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GCA Scholarships Recipients: The Garden Club of America Hope Goddard Iselin Fellowship in Public Horticulture

2018 Olivia C. Caillouet

Olivia C. Caillouet is a master’s student in Agricultural and Extension Education at the Univer- sity of Arkansas. She received her bachelor’s degree in horticulture and aspires to work at botanical gardens or in higher education. She has worked at farms in Mozambique, presented research in Uruguay, and completed internships at farms in California and Puerto Rico. Her project will implement educational signage at the Botanical Garden of the Ozarks in Fayetteville, Arkansas.  The signs will cover concepts such as plant succes- sion, riparian zones, and pollination. After the signs are installed Caillouet will research the educational impact on visitors.

2017 Leslie Touzeau

Leslie Touzeau is a master’s student in rural sociology at the University of Missouri in Columbia. Her research examines the life experiences of African-Americans in agriculture. In collaboration with the Mizzou Botanic Garden, she is developing several on campus gardens to honor native Missourian George Washington Carver. The gardens will serve as community growing areas on campus as well as educate students about the roles of marginalized groups in agriculture. Through signage, demonstration plots, and lectures, her project intends to teach the public about the forgotten contributions of minorities and women in building and maintaining our current food system.

2016 Andrew Sell

Andrew Sell is a master’s student in the Landscape Architecture program at the University of Michigan School of Natural Resources and Environment. He serves as a student instructor, a member of the American Public Gardens Association Emerging Professional Section, and an editorial group member for Public Garden Magazine. In collaboration with Matthaei Botanical Gardens and Nichols Arboretum, he is creating a study to measure the impact that children’s gardens play on the development of environmental stewardship and on ‘nature play’ spaces in private homes. Based at Matthaei’s Gaffield Children’s Garden, the study will include surveys, educational workshops, and interviews to highlight the constraints and opportunities of creating translational children’s nature play spaces.

2016 David Pease

David Pease is a master’s student at the University of Tennessee, Department of Plant Sciences & University of Tennessee Gardens with a concentration in Public Horticulture. The pilot program, 'DIG IT!' (Drawing in the Gardens, Impacting Teens), is an integrated gardening and botanical arts afterschool program for at-risk youth. The program will take place at the University of Tennessee Gardens with 6th, 7th and 8th grade student participants from a local Title I middle school. Lessons within this unique integrated curriculum are informed by principles and theory of Therapeutic Horticulture and Horticulture Therapy. The associated thesis research will look at the effect of this integrated gardening and art program on at-risk youth's self-efficacy and stress levels.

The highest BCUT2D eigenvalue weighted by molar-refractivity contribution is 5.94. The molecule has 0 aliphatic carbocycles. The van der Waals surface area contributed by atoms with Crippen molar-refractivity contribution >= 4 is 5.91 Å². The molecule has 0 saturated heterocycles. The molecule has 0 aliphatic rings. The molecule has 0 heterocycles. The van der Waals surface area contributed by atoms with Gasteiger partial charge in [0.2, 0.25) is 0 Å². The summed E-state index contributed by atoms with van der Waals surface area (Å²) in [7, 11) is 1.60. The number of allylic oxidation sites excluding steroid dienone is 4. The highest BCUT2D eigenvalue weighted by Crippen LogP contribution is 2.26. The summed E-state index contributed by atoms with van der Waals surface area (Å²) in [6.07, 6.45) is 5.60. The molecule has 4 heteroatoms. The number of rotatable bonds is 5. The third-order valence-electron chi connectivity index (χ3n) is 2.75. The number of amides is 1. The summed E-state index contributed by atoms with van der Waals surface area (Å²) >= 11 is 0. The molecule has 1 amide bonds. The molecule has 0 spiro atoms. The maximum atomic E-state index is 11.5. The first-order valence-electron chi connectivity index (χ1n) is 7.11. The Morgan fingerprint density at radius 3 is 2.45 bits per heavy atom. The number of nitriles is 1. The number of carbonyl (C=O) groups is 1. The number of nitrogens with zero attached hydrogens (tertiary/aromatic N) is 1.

2015 Allyson Ayalon

Alysson Ayalon is a Master’s student in Horticulture and Agronomy at the University of California, Davis. Her interests in public horticulture include plant records, collections management, curatorial projects, education and outreach. Her research and curation project will be in the Mary Wattis Brown Garden of California Plants at UC Davis. She will audit the collection, which has not been done since 1977, and will develop a plan of improvements to the native plants garden and will help to align them to the California Floristics course at UC Davis. 

2014 Chris Watson

Chris Watson is the first recipient of the Iselin Fellowship. He is pursuing a Master's degree in Environmental Horticulture at the University of Washington. His research involves the use of geographic information systems or GIS. His graduate work focuses on a GIS analysis of the potential effects of land use surrounding the Washington Park Arboretum at the University of Washington Botanic Gardens to determine the need for storm water management. His future career interests include expanding the skillset of public horticulturists to include GIS tools and finding creative ways to inforporate GIS into oublic gardens. 


Scholarship Opportunities Abound

The Garden Club of America offers 28 merit-based scholarships and fellowships in 12 areas related to conservation, ecology, horticulture, and pollinator research. In 2018, more than $308,400 was awarded to 65 scholars.

In its inaugural year, the Montine M. Freeman Scholarship in Native Plant Studies was awarded to Angela Merriken and Dr. Uma Venkatesh.

Read more about the new Scholarship and the recipients.